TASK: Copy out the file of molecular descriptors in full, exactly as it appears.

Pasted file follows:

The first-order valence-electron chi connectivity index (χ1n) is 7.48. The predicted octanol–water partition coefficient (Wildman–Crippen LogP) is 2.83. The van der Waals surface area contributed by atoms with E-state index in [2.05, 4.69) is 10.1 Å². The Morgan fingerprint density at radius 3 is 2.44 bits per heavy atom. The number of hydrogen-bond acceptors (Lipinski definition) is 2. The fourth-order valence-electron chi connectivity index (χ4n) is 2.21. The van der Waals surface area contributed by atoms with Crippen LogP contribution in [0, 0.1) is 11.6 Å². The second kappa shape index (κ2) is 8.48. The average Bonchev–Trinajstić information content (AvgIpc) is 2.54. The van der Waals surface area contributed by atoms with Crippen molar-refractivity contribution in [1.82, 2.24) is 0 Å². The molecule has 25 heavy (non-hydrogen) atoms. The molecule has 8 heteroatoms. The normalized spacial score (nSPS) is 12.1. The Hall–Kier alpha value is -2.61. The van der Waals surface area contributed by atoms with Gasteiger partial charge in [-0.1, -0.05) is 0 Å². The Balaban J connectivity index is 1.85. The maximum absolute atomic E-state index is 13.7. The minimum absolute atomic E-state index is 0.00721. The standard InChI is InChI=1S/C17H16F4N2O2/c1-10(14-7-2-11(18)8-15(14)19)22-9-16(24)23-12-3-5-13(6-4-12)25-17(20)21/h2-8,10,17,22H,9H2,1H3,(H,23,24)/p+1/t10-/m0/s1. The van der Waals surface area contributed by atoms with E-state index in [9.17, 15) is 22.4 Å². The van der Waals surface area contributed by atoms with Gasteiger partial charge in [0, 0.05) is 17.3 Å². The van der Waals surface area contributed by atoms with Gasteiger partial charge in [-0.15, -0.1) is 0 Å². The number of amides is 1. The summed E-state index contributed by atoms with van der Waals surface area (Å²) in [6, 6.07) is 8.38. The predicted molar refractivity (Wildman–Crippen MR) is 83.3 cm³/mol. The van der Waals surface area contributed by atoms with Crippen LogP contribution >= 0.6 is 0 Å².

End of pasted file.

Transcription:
The first-order valence-electron chi connectivity index (χ1n) is 7.48. The predicted octanol–water partition coefficient (Wildman–Crippen LogP) is 2.83. The van der Waals surface area contributed by atoms with E-state index in [2.05, 4.69) is 10.1 Å². The Morgan fingerprint density at radius 3 is 2.44 bits per heavy atom. The number of hydrogen-bond acceptors (Lipinski definition) is 2. The fourth-order valence-electron chi connectivity index (χ4n) is 2.21. The van der Waals surface area contributed by atoms with Crippen LogP contribution in [0, 0.1) is 11.6 Å². The second kappa shape index (κ2) is 8.48. The average Bonchev–Trinajstić information content (AvgIpc) is 2.54. The van der Waals surface area contributed by atoms with Crippen molar-refractivity contribution in [1.82, 2.24) is 0 Å². The molecule has 25 heavy (non-hydrogen) atoms. The molecule has 8 heteroatoms. The normalized spacial score (nSPS) is 12.1. The Hall–Kier alpha value is -2.61. The van der Waals surface area contributed by atoms with Gasteiger partial charge in [-0.1, -0.05) is 0 Å². The Balaban J connectivity index is 1.85. The maximum absolute atomic E-state index is 13.7. The minimum absolute atomic E-state index is 0.00721. The standard InChI is InChI=1S/C17H16F4N2O2/c1-10(14-7-2-11(18)8-15(14)19)22-9-16(24)23-12-3-5-13(6-4-12)25-17(20)21/h2-8,10,17,22H,9H2,1H3,(H,23,24)/p+1/t10-/m0/s1. The van der Waals surface area contributed by atoms with E-state index in [9.17, 15) is 22.4 Å². The van der Waals surface area contributed by atoms with Gasteiger partial charge in [0, 0.05) is 17.3 Å². The van der Waals surface area contributed by atoms with Gasteiger partial charge in [-0.15, -0.1) is 0 Å². The number of amides is 1. The summed E-state index contributed by atoms with van der Waals surface area (Å²) in [6, 6.07) is 8.38. The predicted molar refractivity (Wildman–Crippen MR) is 83.3 cm³/mol. The van der Waals surface area contributed by atoms with Crippen LogP contribution >= 0.6 is 0 Å².